Sam Bradford would be sacked 37 times that season and despite a gross misuse of DeMarco Murray, the backfield never really got going either. The less said about the year in which the wheels came off the Wagon, the better…but it’s safe to say that after Kelly was flung out of the NovaCare Complex and Roseman returned to power…he knew what had to change.

It didn’t take long for Howie to re-assert his fingerprint on the team either. With intentions of finding a franchise quarterback becoming ever clearer, Roseman began to bolster the front that would keep him upright. Having seen enough of the likes of  Todd Herremans and Evan Mathis cast aside, Roseman not only penned Lane Johnson to a long-term extension, but bought in a new long-term option at right guard in former Texan, Brandon Brooks. Stefen Wisniewski was bought in as a versatile backup to Jason Kelce, and after drafting Wentz, Roseman selected Isaac Seumalo and Halapoulivaati Vaitai. All of a sudden, the Eagles had an offensive line again. Not just one of strength, but one of depth without staggering numbers of backups.

The secret ingredient was versatility. As opposed to drafting and signing 5-6 guys who would have to be dissipated throughout the practice squad or struggle to see snaps, Roseman took it upon himself to re-focus on athleticism and versatility. Meaning guys can contribute at more than one position, opening more optionality and leverage come the start of the season.

The best example of a “Roseman lineman” would be Stefen Wisniewski. The former Raiders lineman would go on to play in 54% of the team’s offensive snaps, proving to be instrumental in the success and continuity of the line, playing at every interior spot. One year later, Wis would sign a three-year extension with the team..but his true role still remains a mystery. Is he a backup to Jason Kelce, or a competitor for the starting spot at left guard? We will find out soon enough, but it’s that kind of mentality Roseman wanted.

Having learned from the days of Danny Watkins, Roseman turned to the heart of the draft and beyond. After a 2016 season which showed just how crucial depth along the offensive front was, with Seumalo and Vaitai both having big roles to play, an infusion of youth was followed with a strong class of UDFA’s and free agents on prove-it deals.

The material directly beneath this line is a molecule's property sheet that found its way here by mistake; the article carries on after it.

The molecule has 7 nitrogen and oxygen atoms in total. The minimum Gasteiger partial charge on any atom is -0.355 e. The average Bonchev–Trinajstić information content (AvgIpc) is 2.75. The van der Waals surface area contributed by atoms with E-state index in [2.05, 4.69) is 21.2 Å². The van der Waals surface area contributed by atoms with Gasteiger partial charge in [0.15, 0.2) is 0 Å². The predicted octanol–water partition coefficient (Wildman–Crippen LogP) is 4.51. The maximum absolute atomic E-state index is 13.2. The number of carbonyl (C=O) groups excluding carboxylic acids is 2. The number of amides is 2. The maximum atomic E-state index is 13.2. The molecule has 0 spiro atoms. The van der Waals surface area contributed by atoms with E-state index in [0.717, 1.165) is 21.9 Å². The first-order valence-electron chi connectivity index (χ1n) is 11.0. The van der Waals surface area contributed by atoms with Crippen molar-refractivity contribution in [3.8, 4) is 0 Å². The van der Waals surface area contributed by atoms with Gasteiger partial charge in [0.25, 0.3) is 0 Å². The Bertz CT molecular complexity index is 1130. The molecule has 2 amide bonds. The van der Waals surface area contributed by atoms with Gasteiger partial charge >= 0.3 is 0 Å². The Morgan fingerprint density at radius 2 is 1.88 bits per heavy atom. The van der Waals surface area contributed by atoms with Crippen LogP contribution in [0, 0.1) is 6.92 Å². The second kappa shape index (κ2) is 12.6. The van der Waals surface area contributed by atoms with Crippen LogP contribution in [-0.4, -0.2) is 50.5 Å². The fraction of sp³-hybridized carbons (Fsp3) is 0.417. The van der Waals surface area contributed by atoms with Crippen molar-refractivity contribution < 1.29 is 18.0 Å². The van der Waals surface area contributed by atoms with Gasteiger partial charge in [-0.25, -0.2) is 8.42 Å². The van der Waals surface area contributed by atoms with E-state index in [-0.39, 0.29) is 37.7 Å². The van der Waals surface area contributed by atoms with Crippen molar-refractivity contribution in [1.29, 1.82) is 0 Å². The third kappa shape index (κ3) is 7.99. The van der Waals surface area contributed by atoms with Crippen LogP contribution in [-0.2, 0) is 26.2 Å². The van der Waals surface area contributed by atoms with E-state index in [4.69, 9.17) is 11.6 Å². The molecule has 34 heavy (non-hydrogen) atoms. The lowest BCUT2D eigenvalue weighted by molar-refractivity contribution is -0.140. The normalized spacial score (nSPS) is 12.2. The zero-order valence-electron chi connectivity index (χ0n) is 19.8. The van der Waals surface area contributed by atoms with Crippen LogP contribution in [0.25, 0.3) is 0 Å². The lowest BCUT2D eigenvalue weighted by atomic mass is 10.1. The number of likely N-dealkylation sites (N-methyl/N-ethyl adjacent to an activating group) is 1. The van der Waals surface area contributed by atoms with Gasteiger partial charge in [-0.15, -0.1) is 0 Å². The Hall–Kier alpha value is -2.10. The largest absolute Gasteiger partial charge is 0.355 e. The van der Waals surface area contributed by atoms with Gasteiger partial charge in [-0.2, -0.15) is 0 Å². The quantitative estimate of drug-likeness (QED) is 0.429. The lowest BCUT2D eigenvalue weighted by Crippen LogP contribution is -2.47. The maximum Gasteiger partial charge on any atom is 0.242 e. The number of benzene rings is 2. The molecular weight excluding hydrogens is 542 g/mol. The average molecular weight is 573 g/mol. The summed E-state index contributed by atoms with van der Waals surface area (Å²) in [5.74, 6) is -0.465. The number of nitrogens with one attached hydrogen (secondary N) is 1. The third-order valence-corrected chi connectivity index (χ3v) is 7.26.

A former first round pick and pupil of Jeff Stoutland, Chance Warmack, was signed by the team this past offseason with the intent of heightening the competition at left guard. With Barbre and Seumalo his main rivals when it comes to earning that spot, it will be interesting to see whether or not Warmack can rekindle a fire that burned out after entering the NFL…providing the Eagles with a low-risk, high-reward talent. Spending high on new faces along the trenches just doesn’t fit the Eagles new persona. Earning that loyalty and continuity as they did before the arrival of Chip Kelly seems to be the motive, and so far, it’s working perfectly.

Once the roster purge had begun to chase out the remnants of an aging line under Chip Kelly, it would once again fall on Howie Roseman to rebuild it. Having seen his Castle collapse under the rigors of NFL pass rushes and Chip Kelly only aid that siege, Roseman’s vision along the line was more important than ever.

If we’re to now look at all of the offensive linemen currently on the Eagles roster, it’s stunning to see just how talented it really is. In fact, the second unit could start in the NFL without much in the way of doubting ability or potential. The starting LG is still widely up for debate, but if we even assume Barbre is to keep his current spot, the Eagles would have two young talents on the second units who can be plugged in at either position at a moments notice.

After building one of the finest units in the NFL only to see it teeter on the edge of destruction, it’s safe to say Howie Roseman has pushed the Eagles back in the right direction when it comes to the offensive front….but now the question is, can they perform to the level as they did in the team’s last 10-6 run under Andy Reid? Can the new outside playmakers and quarterback Carson Wentz reap the rewards that such a strong unit can provide? 2017 will be an extremely exciting year for the Philadelphia Eagles, but if, like 2013 they set the league alight and turn heads…don’t forget that it all starts in the trenches.